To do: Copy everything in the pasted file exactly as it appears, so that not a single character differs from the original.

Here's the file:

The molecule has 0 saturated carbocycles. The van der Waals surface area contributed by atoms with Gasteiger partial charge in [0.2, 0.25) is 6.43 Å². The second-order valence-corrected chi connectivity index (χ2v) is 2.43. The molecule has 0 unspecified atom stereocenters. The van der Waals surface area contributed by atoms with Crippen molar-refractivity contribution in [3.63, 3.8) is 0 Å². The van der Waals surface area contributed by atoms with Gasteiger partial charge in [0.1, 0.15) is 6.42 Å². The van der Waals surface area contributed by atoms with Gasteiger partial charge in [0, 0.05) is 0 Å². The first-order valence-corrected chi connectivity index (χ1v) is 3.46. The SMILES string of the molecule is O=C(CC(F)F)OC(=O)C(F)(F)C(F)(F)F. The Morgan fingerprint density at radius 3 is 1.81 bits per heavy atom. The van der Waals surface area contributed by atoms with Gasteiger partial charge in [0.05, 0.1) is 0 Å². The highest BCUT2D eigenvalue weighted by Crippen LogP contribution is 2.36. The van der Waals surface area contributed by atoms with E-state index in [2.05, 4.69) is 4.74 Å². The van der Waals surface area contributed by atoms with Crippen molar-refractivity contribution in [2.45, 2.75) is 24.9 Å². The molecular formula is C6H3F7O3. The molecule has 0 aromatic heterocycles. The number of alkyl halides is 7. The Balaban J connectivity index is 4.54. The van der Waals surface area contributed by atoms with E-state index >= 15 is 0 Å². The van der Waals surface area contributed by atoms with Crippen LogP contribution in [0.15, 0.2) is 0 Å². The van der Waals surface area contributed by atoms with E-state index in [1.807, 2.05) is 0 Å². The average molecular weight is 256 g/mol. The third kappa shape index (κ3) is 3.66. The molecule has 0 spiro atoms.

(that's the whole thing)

The molecule has 0 saturated carbocycles. The van der Waals surface area contributed by atoms with Gasteiger partial charge in [0.2, 0.25) is 6.43 Å². The second-order valence-corrected chi connectivity index (χ2v) is 2.43. The molecule has 0 unspecified atom stereocenters. The van der Waals surface area contributed by atoms with Crippen molar-refractivity contribution in [3.63, 3.8) is 0 Å². The van der Waals surface area contributed by atoms with Gasteiger partial charge in [0.1, 0.15) is 6.42 Å². The van der Waals surface area contributed by atoms with Gasteiger partial charge in [0, 0.05) is 0 Å². The first-order valence-corrected chi connectivity index (χ1v) is 3.46. The SMILES string of the molecule is O=C(CC(F)F)OC(=O)C(F)(F)C(F)(F)F. The Morgan fingerprint density at radius 3 is 1.81 bits per heavy atom. The van der Waals surface area contributed by atoms with Gasteiger partial charge in [0.05, 0.1) is 0 Å². The highest BCUT2D eigenvalue weighted by Crippen LogP contribution is 2.36. The van der Waals surface area contributed by atoms with E-state index in [2.05, 4.69) is 4.74 Å². The van der Waals surface area contributed by atoms with Crippen molar-refractivity contribution in [2.45, 2.75) is 24.9 Å². The molecular formula is C6H3F7O3. The molecule has 0 aromatic heterocycles. The number of alkyl halides is 7. The Balaban J connectivity index is 4.54. The van der Waals surface area contributed by atoms with E-state index >= 15 is 0 Å². The van der Waals surface area contributed by atoms with Crippen LogP contribution in [0.15, 0.2) is 0 Å². The van der Waals surface area contributed by atoms with E-state index in [1.807, 2.05) is 0 Å². The average molecular weight is 256 g/mol. The third kappa shape index (κ3) is 3.66. The molecule has 0 spiro atoms.